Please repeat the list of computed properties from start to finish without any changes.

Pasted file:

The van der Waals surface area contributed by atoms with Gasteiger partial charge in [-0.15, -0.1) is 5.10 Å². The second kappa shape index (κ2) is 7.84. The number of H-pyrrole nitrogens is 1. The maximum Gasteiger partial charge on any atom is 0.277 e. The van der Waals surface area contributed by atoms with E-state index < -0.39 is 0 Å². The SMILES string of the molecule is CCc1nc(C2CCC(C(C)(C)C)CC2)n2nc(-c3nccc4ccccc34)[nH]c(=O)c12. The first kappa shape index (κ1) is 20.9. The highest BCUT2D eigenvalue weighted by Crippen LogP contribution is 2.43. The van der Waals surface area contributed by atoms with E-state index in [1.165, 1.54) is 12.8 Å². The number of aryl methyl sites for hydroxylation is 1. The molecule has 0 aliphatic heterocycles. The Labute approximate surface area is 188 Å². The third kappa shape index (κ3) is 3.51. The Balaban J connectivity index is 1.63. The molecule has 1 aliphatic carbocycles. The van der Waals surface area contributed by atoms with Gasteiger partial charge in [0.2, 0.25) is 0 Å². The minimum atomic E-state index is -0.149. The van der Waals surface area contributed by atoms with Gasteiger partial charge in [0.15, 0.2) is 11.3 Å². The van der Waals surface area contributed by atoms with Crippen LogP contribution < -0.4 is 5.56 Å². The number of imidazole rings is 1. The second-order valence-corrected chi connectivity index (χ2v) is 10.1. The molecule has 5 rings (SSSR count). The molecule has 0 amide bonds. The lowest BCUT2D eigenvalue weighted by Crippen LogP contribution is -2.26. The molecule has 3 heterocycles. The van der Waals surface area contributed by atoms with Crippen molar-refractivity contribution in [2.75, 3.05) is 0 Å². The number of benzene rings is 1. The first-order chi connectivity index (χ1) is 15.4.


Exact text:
The van der Waals surface area contributed by atoms with Gasteiger partial charge in [-0.15, -0.1) is 5.10 Å². The second kappa shape index (κ2) is 7.84. The number of H-pyrrole nitrogens is 1. The maximum Gasteiger partial charge on any atom is 0.277 e. The van der Waals surface area contributed by atoms with E-state index < -0.39 is 0 Å². The SMILES string of the molecule is CCc1nc(C2CCC(C(C)(C)C)CC2)n2nc(-c3nccc4ccccc34)[nH]c(=O)c12. The first kappa shape index (κ1) is 20.9. The highest BCUT2D eigenvalue weighted by Crippen LogP contribution is 2.43. The van der Waals surface area contributed by atoms with E-state index in [1.165, 1.54) is 12.8 Å². The number of aryl methyl sites for hydroxylation is 1. The molecule has 0 aliphatic heterocycles. The Labute approximate surface area is 188 Å². The third kappa shape index (κ3) is 3.51. The Balaban J connectivity index is 1.63. The molecule has 1 aliphatic carbocycles. The van der Waals surface area contributed by atoms with Gasteiger partial charge in [0.2, 0.25) is 0 Å². The minimum atomic E-state index is -0.149. The van der Waals surface area contributed by atoms with Gasteiger partial charge in [0.15, 0.2) is 11.3 Å². The van der Waals surface area contributed by atoms with Crippen LogP contribution < -0.4 is 5.56 Å². The number of imidazole rings is 1. The second-order valence-corrected chi connectivity index (χ2v) is 10.1. The molecule has 5 rings (SSSR count). The molecule has 0 amide bonds. The lowest BCUT2D eigenvalue weighted by Crippen LogP contribution is -2.26. The molecule has 3 heterocycles. The van der Waals surface area contributed by atoms with Crippen molar-refractivity contribution in [2.75, 3.05) is 0 Å². The number of benzene rings is 1. The first-order chi connectivity index (χ1) is 15.4.